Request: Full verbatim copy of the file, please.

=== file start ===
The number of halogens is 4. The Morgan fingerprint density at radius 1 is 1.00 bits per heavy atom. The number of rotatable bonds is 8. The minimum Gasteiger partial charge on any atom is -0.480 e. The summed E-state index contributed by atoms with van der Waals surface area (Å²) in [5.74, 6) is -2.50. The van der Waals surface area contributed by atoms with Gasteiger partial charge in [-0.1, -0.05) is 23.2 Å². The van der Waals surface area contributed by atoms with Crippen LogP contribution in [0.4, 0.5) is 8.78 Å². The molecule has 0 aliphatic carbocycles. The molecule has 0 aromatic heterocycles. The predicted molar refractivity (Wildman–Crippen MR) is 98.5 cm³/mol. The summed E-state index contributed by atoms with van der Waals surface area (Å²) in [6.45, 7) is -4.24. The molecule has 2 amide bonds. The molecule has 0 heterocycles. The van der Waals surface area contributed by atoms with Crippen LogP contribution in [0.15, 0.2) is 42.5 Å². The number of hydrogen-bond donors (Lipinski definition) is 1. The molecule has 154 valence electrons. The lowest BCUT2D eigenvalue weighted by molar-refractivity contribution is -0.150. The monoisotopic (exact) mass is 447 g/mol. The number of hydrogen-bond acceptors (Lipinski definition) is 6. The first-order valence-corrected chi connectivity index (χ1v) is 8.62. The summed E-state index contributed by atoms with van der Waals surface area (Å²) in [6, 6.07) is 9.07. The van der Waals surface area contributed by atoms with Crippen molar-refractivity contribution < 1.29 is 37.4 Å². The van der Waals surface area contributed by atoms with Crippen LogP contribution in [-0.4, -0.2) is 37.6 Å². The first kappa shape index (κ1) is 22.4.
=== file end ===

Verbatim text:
The number of halogens is 4. The Morgan fingerprint density at radius 1 is 1.00 bits per heavy atom. The number of rotatable bonds is 8. The minimum Gasteiger partial charge on any atom is -0.480 e. The summed E-state index contributed by atoms with van der Waals surface area (Å²) in [5.74, 6) is -2.50. The van der Waals surface area contributed by atoms with Gasteiger partial charge in [-0.1, -0.05) is 23.2 Å². The van der Waals surface area contributed by atoms with Crippen LogP contribution in [0.4, 0.5) is 8.78 Å². The molecule has 0 aliphatic carbocycles. The molecule has 0 aromatic heterocycles. The predicted molar refractivity (Wildman–Crippen MR) is 98.5 cm³/mol. The summed E-state index contributed by atoms with van der Waals surface area (Å²) in [6.45, 7) is -4.24. The molecule has 2 amide bonds. The molecule has 0 heterocycles. The van der Waals surface area contributed by atoms with Crippen LogP contribution in [0.15, 0.2) is 42.5 Å². The number of hydrogen-bond donors (Lipinski definition) is 1. The molecule has 154 valence electrons. The lowest BCUT2D eigenvalue weighted by molar-refractivity contribution is -0.150. The monoisotopic (exact) mass is 447 g/mol. The number of hydrogen-bond acceptors (Lipinski definition) is 6. The first-order valence-corrected chi connectivity index (χ1v) is 8.62. The summed E-state index contributed by atoms with van der Waals surface area (Å²) in [6, 6.07) is 9.07. The van der Waals surface area contributed by atoms with Crippen molar-refractivity contribution < 1.29 is 37.4 Å². The van der Waals surface area contributed by atoms with Crippen LogP contribution in [-0.4, -0.2) is 37.6 Å². The first kappa shape index (κ1) is 22.4.